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"Fuzzy logic tries to get machines to think like people do, with inexact fuzzy terms."
- Bart Kosko

Neuro-netsukes  
  A small sculpture containing the personality of a living person.  

This item is very similar to a construct, taken from the work of William Gibson. What I liked about this image is that it takes a traditional Japanese miniature artform and combines it with a miniaturized technology.

"A number of cowardly keiretsu lords could attest to this fact - if only they were able to speak, that is. He had amassed quite a collection of their extracted consciousnesses, utilizing the compression technique that the young master had so expertly developed for him.

Neuro-netsukes, that's what the old man jokingly called them. Brain bonsai! He had a dozen figurines on display inside a glass cabinet....

Each of his former enemies had been transformed into a singularly unique work of art.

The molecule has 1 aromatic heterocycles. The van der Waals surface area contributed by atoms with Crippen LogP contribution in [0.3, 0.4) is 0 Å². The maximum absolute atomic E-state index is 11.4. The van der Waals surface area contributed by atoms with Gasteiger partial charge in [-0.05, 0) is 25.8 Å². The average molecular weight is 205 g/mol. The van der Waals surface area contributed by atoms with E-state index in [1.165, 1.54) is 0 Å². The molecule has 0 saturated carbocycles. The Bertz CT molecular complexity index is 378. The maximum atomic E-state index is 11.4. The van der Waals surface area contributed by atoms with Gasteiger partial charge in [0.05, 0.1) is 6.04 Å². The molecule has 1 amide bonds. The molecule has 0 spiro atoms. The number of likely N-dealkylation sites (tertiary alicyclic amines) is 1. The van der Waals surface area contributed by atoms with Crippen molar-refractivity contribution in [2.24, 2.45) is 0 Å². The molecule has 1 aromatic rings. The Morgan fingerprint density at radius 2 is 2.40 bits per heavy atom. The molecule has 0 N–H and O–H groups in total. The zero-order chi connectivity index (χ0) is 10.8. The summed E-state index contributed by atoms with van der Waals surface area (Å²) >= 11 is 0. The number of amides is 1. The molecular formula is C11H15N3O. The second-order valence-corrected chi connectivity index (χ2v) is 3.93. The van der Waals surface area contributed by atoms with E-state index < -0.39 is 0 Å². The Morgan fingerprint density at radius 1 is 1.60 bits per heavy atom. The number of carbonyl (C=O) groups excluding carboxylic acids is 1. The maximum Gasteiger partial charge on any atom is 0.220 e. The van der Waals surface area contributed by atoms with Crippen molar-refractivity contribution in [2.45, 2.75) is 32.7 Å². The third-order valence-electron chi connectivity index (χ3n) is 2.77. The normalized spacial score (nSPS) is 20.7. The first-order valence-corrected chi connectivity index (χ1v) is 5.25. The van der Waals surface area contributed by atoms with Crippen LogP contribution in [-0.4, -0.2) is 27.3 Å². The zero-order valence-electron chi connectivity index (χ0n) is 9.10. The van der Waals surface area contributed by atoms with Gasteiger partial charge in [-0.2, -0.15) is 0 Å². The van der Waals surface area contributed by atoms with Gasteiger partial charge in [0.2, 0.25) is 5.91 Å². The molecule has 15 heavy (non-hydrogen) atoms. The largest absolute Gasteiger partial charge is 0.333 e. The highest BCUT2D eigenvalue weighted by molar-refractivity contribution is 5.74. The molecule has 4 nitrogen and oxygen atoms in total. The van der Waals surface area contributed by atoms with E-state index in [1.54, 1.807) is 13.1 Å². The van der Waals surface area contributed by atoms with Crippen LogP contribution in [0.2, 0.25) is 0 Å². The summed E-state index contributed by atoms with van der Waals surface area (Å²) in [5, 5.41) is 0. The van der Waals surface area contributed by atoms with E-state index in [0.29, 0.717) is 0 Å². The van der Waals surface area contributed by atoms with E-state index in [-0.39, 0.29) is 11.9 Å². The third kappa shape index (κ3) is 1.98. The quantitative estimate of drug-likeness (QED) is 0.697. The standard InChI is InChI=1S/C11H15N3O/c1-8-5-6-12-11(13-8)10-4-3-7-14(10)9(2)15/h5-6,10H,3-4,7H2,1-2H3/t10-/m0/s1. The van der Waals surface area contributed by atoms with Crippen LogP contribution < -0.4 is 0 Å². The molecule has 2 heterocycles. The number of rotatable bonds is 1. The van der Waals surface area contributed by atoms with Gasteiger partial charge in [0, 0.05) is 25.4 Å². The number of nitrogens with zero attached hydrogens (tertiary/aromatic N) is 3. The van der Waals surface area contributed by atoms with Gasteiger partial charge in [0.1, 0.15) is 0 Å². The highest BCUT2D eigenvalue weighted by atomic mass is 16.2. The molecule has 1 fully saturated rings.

From Rim, by Alexander Besher.
Published by HarperPaperbacks in 1994
Additional resources -

A netsuke is a small ivory carving. There were no pockets in Japanese clothing 300 years ago. Women carried small items tucked into their sleeves within the wide obi, a sash around their waists. Men tied a small bag to a cord and pulled the cord up under the obi where it would be kept from slipping by a Netsuke made of stone, gourd or root. The word "netsuke" comes from two words meaning "root" and "fastener."

Netsuke evolved into a collectible form of miniature sculpture; netsukes are often carved in the form of animals and heroes.

Compare to the construct from Neuromancer (1984) by William Gibson.

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Additional resources:
  More Ideas and Technology from Rim
  More Ideas and Technology by Alexander Besher
  Tech news articles related to Rim
  Tech news articles related to works by Alexander Besher

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